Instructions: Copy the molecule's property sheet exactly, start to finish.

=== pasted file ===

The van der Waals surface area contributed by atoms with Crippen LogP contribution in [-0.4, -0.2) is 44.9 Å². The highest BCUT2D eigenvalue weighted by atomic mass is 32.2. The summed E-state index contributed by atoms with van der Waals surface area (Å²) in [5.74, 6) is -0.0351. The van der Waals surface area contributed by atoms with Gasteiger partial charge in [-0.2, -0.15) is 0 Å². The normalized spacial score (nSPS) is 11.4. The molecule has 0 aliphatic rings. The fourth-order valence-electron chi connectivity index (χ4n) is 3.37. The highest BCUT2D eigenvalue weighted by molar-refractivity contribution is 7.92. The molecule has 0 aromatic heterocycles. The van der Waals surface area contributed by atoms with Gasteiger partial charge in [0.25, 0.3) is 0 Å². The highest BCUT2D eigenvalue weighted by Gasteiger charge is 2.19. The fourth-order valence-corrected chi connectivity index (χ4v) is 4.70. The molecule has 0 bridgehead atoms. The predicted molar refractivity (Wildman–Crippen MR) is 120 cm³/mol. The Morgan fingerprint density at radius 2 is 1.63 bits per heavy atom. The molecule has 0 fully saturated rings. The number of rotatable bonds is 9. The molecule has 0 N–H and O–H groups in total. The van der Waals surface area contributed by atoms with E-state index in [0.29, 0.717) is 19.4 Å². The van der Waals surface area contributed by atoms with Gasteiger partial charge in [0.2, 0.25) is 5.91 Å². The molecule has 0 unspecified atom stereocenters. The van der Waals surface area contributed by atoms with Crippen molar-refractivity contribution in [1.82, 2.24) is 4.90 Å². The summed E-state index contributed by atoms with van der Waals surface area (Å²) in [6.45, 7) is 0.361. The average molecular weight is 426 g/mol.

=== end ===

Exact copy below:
The van der Waals surface area contributed by atoms with Crippen LogP contribution in [-0.4, -0.2) is 44.9 Å². The highest BCUT2D eigenvalue weighted by atomic mass is 32.2. The summed E-state index contributed by atoms with van der Waals surface area (Å²) in [5.74, 6) is -0.0351. The van der Waals surface area contributed by atoms with Gasteiger partial charge in [-0.2, -0.15) is 0 Å². The normalized spacial score (nSPS) is 11.4. The molecule has 0 aliphatic rings. The fourth-order valence-electron chi connectivity index (χ4n) is 3.37. The highest BCUT2D eigenvalue weighted by molar-refractivity contribution is 7.92. The molecule has 0 aromatic heterocycles. The van der Waals surface area contributed by atoms with Gasteiger partial charge in [0.25, 0.3) is 0 Å². The highest BCUT2D eigenvalue weighted by Gasteiger charge is 2.19. The fourth-order valence-corrected chi connectivity index (χ4v) is 4.70. The molecule has 0 bridgehead atoms. The predicted molar refractivity (Wildman–Crippen MR) is 120 cm³/mol. The Morgan fingerprint density at radius 2 is 1.63 bits per heavy atom. The molecule has 0 fully saturated rings. The number of rotatable bonds is 9. The molecule has 0 N–H and O–H groups in total. The van der Waals surface area contributed by atoms with E-state index in [0.29, 0.717) is 19.4 Å². The van der Waals surface area contributed by atoms with Gasteiger partial charge in [0.2, 0.25) is 5.91 Å². The molecule has 0 unspecified atom stereocenters. The van der Waals surface area contributed by atoms with Crippen molar-refractivity contribution in [1.82, 2.24) is 4.90 Å². The summed E-state index contributed by atoms with van der Waals surface area (Å²) in [6.45, 7) is 0.361. The average molecular weight is 426 g/mol.